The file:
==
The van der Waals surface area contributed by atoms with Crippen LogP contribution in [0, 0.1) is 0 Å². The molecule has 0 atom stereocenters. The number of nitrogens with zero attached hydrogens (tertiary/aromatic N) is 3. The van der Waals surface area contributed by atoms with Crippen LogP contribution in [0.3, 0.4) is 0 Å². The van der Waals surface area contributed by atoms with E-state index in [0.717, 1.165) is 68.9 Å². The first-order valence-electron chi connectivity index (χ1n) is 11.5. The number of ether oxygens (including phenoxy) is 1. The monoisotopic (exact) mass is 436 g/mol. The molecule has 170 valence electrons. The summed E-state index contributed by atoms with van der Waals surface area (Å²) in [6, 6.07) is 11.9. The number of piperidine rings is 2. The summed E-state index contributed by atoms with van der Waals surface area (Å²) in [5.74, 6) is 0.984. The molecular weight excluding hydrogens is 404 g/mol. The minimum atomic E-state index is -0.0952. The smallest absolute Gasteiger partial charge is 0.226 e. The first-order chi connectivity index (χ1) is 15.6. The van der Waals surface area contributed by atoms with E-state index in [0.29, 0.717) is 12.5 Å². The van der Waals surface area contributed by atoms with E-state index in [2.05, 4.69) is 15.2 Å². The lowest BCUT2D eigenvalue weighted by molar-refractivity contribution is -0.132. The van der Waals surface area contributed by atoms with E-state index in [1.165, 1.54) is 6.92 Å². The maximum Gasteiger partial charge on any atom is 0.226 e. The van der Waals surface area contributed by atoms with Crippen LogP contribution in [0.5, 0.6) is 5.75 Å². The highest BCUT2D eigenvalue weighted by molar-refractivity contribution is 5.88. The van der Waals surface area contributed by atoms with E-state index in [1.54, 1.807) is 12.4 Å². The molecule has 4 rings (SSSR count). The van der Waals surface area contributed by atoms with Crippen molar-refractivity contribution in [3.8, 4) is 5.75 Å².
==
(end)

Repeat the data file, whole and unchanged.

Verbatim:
The van der Waals surface area contributed by atoms with Crippen LogP contribution in [0, 0.1) is 0 Å². The molecule has 0 atom stereocenters. The number of nitrogens with zero attached hydrogens (tertiary/aromatic N) is 3. The van der Waals surface area contributed by atoms with Crippen LogP contribution in [0.3, 0.4) is 0 Å². The van der Waals surface area contributed by atoms with E-state index in [0.717, 1.165) is 68.9 Å². The first-order valence-electron chi connectivity index (χ1n) is 11.5. The number of ether oxygens (including phenoxy) is 1. The monoisotopic (exact) mass is 436 g/mol. The molecule has 170 valence electrons. The summed E-state index contributed by atoms with van der Waals surface area (Å²) in [6, 6.07) is 11.9. The number of piperidine rings is 2. The summed E-state index contributed by atoms with van der Waals surface area (Å²) in [5.74, 6) is 0.984. The molecular weight excluding hydrogens is 404 g/mol. The minimum atomic E-state index is -0.0952. The smallest absolute Gasteiger partial charge is 0.226 e. The first-order chi connectivity index (χ1) is 15.6. The van der Waals surface area contributed by atoms with E-state index in [0.29, 0.717) is 12.5 Å². The van der Waals surface area contributed by atoms with E-state index in [2.05, 4.69) is 15.2 Å². The lowest BCUT2D eigenvalue weighted by molar-refractivity contribution is -0.132. The van der Waals surface area contributed by atoms with E-state index in [1.165, 1.54) is 6.92 Å². The maximum Gasteiger partial charge on any atom is 0.226 e. The van der Waals surface area contributed by atoms with Crippen LogP contribution in [0.5, 0.6) is 5.75 Å². The highest BCUT2D eigenvalue weighted by molar-refractivity contribution is 5.88. The van der Waals surface area contributed by atoms with E-state index in [1.54, 1.807) is 12.4 Å². The molecule has 4 rings (SSSR count). The van der Waals surface area contributed by atoms with Crippen molar-refractivity contribution in [3.8, 4) is 5.75 Å².